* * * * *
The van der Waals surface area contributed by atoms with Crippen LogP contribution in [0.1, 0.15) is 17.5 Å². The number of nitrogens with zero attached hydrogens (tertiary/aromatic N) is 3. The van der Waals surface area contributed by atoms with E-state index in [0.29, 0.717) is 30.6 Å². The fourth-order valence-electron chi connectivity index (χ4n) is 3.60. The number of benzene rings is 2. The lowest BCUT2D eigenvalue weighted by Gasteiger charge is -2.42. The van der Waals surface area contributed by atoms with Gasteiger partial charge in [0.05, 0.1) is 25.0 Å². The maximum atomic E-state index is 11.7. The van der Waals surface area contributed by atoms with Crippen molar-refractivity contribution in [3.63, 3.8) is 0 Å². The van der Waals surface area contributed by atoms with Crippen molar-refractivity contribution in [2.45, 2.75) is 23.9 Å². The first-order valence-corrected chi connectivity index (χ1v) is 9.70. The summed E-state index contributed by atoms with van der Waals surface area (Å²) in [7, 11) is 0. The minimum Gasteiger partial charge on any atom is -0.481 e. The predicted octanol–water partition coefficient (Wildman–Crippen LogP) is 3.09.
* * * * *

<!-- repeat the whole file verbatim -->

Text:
The van der Waals surface area contributed by atoms with Crippen LogP contribution in [0.1, 0.15) is 17.5 Å². The number of nitrogens with zero attached hydrogens (tertiary/aromatic N) is 3. The van der Waals surface area contributed by atoms with E-state index in [0.29, 0.717) is 30.6 Å². The fourth-order valence-electron chi connectivity index (χ4n) is 3.60. The number of benzene rings is 2. The lowest BCUT2D eigenvalue weighted by Gasteiger charge is -2.42. The van der Waals surface area contributed by atoms with Gasteiger partial charge in [0.05, 0.1) is 25.0 Å². The maximum atomic E-state index is 11.7. The van der Waals surface area contributed by atoms with Crippen molar-refractivity contribution in [3.63, 3.8) is 0 Å². The van der Waals surface area contributed by atoms with Crippen molar-refractivity contribution in [2.45, 2.75) is 23.9 Å². The first-order valence-corrected chi connectivity index (χ1v) is 9.70. The summed E-state index contributed by atoms with van der Waals surface area (Å²) in [7, 11) is 0. The minimum Gasteiger partial charge on any atom is -0.481 e. The predicted octanol–water partition coefficient (Wildman–Crippen LogP) is 3.09.